Discovering the common ground between improv and Alzheimer's gave actors Karen Stobbe and Mondy Carter a way to lighten things up for their family—and a larger purpose in helping others.


It’s May 2002. In a hotel ballroom in Indianapolis, Karen Stobbe strides onto the stage in front of 800 people—doctors, social workers, and administrators—who have gathered to hear her talk about communicating with people who have Alzheimer’s. But instead of heading to the podium, Karen makes a beeline for the edge of the stage. And with the energy and physicality of a seasoned actor, she jumps into the audience. The crowd gasps.

Pretty quickly Karen has audience members on their feet for a “mirroring” exercise with the strangers next to them. This is straight out of improv class—standing face-to-face, making eye contact, and following the other person’s moves. Karen reminds the audience to wave to their partners if they run into them at other conference events. “You may forget each other’s names, but you made a connection,” she says, “and that’s all you’re trying to do with people who have Alzheimer’s.”

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After rousing applause, the crowd shuffles out. A man comes up to Karen, hugs her, and hands her a note thanking her for the work that she’s doing. That note still hangs above Karen’s computer in the Black Mountain, North Carolina, home that she shares with her husband, actor Mondy Carter; their teenage daughter, Grace; and, until recently, Karen’s mother, Virginia, who has Alzheimer’s. (After a decade in Karen’s house, Virginia recently moved to a nearby group home.)

Necessity and Invention

Karen’s path to this passion began in 2000, when she was trying to learn the best way to communicate with her father, who was dying of Alzheimer’s. (Yes, the disease hit both of Karen’s parents.) After attending a disappointing workshop (a soulless PowerPoint presentation that left her feeling even more helpless), Karen did some research on her own and talked to a nurse friend. “I noticed right away that the guidelines for caring for people with Alzheimer’s had a lot in common with the tenets of improv,” she says. Mondy agreed. The gist of both: Be positive. Don’t argue. Say yes rather than no. And go with the flow.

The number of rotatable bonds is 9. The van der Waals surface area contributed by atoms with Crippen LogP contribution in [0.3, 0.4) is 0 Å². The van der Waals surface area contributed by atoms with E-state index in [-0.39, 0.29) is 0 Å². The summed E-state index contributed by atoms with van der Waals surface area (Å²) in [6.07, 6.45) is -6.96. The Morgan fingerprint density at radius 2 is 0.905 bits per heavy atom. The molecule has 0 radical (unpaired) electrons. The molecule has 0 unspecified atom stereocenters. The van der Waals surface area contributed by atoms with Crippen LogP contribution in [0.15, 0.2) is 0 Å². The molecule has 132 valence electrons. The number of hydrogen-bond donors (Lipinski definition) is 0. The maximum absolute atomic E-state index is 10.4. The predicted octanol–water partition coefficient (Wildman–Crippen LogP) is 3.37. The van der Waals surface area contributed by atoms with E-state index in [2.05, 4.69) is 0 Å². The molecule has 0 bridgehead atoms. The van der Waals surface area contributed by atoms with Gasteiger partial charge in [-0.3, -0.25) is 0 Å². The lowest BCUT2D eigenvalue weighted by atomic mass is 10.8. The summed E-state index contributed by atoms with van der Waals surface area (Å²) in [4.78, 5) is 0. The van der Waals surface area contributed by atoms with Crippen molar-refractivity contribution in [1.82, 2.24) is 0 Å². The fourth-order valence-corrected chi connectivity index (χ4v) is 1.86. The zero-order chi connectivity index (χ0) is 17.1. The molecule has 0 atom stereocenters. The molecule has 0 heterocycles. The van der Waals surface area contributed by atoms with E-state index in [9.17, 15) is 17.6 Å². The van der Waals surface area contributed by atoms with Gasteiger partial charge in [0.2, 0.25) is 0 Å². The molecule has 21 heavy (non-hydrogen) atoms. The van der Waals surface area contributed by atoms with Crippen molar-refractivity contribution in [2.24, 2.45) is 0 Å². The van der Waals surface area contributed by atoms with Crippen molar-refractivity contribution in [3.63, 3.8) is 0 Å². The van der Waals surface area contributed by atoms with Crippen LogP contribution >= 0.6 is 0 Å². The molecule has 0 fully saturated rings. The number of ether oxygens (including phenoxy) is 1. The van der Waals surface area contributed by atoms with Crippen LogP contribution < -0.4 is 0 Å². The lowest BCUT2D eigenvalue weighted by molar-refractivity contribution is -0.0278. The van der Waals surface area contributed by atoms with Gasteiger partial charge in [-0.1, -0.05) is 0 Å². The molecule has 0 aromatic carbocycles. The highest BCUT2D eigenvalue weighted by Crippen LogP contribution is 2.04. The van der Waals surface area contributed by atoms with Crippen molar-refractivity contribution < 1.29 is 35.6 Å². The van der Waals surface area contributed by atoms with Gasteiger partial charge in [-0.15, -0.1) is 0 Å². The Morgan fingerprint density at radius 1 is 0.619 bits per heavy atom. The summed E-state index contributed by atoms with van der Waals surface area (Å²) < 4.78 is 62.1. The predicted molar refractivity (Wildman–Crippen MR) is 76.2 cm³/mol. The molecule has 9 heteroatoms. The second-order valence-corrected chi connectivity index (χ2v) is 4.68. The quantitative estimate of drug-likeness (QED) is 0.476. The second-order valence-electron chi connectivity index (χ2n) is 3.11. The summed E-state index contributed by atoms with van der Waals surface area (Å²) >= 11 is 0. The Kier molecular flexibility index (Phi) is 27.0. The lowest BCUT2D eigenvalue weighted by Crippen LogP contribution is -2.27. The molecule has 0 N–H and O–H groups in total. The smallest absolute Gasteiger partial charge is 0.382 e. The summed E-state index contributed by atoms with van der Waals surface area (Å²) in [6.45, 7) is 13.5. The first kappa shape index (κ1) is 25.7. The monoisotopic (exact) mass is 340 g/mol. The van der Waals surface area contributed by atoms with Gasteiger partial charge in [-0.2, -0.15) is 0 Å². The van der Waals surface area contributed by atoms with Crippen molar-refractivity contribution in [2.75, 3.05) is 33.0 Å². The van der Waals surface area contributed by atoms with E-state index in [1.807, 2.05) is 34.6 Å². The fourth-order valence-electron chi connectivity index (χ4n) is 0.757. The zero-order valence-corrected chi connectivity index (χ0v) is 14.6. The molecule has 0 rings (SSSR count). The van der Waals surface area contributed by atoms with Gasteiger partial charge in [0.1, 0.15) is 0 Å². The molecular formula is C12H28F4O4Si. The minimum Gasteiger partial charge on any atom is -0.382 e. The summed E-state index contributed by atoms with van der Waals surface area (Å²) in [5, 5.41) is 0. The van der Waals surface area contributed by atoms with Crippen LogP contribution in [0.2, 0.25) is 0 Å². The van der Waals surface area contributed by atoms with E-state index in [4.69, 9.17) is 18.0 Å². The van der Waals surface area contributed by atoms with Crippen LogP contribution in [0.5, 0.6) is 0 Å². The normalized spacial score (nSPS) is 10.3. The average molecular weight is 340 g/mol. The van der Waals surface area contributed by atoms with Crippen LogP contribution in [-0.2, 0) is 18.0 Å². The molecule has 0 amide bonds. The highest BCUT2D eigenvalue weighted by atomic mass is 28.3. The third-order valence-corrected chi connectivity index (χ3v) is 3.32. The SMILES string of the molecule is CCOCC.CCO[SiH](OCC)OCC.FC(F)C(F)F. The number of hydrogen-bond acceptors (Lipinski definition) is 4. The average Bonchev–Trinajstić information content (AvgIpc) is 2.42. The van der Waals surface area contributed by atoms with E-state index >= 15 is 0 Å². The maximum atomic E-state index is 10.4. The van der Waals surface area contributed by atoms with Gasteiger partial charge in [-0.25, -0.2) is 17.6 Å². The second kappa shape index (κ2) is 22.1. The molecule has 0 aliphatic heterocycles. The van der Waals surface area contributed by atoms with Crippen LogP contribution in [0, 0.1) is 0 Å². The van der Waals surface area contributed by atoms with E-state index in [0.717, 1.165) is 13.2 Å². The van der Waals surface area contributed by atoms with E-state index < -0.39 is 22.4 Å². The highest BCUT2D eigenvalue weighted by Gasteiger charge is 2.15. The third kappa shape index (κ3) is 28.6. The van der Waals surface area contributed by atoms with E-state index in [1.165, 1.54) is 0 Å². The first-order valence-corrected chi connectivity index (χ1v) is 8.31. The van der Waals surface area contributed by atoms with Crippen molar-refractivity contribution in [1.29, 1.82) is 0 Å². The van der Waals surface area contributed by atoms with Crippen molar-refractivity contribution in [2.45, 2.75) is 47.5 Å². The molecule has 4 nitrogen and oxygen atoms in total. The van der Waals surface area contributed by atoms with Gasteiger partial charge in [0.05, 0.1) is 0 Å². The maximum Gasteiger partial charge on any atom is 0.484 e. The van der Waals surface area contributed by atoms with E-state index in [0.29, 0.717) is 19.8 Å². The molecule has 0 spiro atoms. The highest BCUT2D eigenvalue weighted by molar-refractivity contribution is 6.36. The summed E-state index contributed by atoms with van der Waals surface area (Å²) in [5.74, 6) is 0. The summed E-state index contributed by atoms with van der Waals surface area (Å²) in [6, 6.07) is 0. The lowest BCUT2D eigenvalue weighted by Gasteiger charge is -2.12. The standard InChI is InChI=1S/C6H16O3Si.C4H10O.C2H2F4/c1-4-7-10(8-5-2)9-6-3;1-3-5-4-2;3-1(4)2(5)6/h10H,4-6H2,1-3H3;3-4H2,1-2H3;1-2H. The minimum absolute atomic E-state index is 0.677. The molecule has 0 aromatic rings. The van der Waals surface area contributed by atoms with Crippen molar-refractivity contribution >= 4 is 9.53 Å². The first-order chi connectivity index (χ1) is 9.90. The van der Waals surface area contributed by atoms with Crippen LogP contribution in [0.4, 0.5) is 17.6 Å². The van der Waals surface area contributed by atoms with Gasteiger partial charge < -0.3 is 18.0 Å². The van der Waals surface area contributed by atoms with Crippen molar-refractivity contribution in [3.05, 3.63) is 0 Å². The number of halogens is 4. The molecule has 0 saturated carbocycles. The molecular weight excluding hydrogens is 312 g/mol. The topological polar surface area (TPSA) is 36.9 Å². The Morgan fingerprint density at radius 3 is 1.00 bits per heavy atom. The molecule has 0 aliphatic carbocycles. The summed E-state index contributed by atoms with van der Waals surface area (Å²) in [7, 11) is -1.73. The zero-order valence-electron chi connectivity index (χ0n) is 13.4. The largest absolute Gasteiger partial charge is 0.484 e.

Karen and Mondy began a coaching consultancy based on applying the rules of improv to being “in the moment” with people who have Alzheimer’s, and now they give talks all over the world—at nursing homes, in intimate family settings, and before vast rooms of medical professionals. The couple gave a TEDMED talk on the subject in Palm Springs, California, in 2015, and their site,, offers a free training guide for families. Karen and Mondy also regularly perform Sometimes Ya Gotta Laugh, a two-person show that they wrote about caregiving and Alzheimer’s.

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Finding The Flow

Virginia, Karen’s mom, was diagnosed soon after her husband of 56 years passed away, in 2000. For a while, Virginia lived with Karen’s sister in St. Louis, and then, in 2006, she came to live with Karen, Mondy, and Grace. That transition was tough for Virginia. “She felt discarded and hurt,” says Karen, who also struggled. Her mom, whose demeanor was changing as her symptoms increased, could be short with her, and the two would end up arguing.

Mondy had an easier time. “He’s a ‘glass half-full’ type,” says Karen, “while I’m a ‘glass half-empty, cracked, and spilling all over the floor’ type.” Mondy found it easy to improvise with Virginia—follow her lead and act as part of her world. Says Mondy, “Virginia laughs almost every time she sees me.” This is partly because she sometimes mistakes Mondy for her late husband. “I show up in various scenes in her life—I’m Forrest Gump-ing all over the place!” he says. If Mondy and Virginia are sit- ting on the porch and she thinks that they’re at her childhood home in West Virginia, “I’m right there with her in the cabin, looking out at the cornfields,” he says.

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Karen recalls the time that Virginia said she lived in the same town as gymnast Mary Lou Retton, and her granddaughter, Grace, corrected her: “I shot Grace a ‘let it go’ look, then she asked Virginia what Mary Lou was like.” Virginia described walking to the bus with Mary Lou and being in the same class. Says Karen, “If you can say, ‘Yes, and tell me more,’ you turn it into a conversation rather than an argument, and it makes everyone’s life easier.”

In improv—and in communicating with people who have Alzheimer’s—“arguing gets you nowhere,” says Karen. “People think that anger is one of the stages of this disease, but maybe it’s just frustration due to us not seeing things from [the other person’s] perspective.” Karen applies this to interactions with her mom all the time, and this has allowed her to learn a lot about Virginia’s child- hood (a time that she talks a lot about). “Improv allows me to step into [my mom’s] world,” says Karen. “Why should I expect her to join mine?”

Where The Heart Is

As anyone who loves someone with Alzheimer’s knows, “care isn’t about one person—it’s about everyone involved with that person,” says Karen. Laughter, acceptance, letting go—they have helped Karen’s whole family.

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“Virginia doesn’t understand anymore that I’m her daughter,” says Karen. “Sometimes I’m her sister, sometimes ‘the neighbor girl.’ But now when she sees me, she throws open her arms and says with a huge smile, ‘Hey! There’s that girl! I love you!’ And that’s all I ever really wanted.”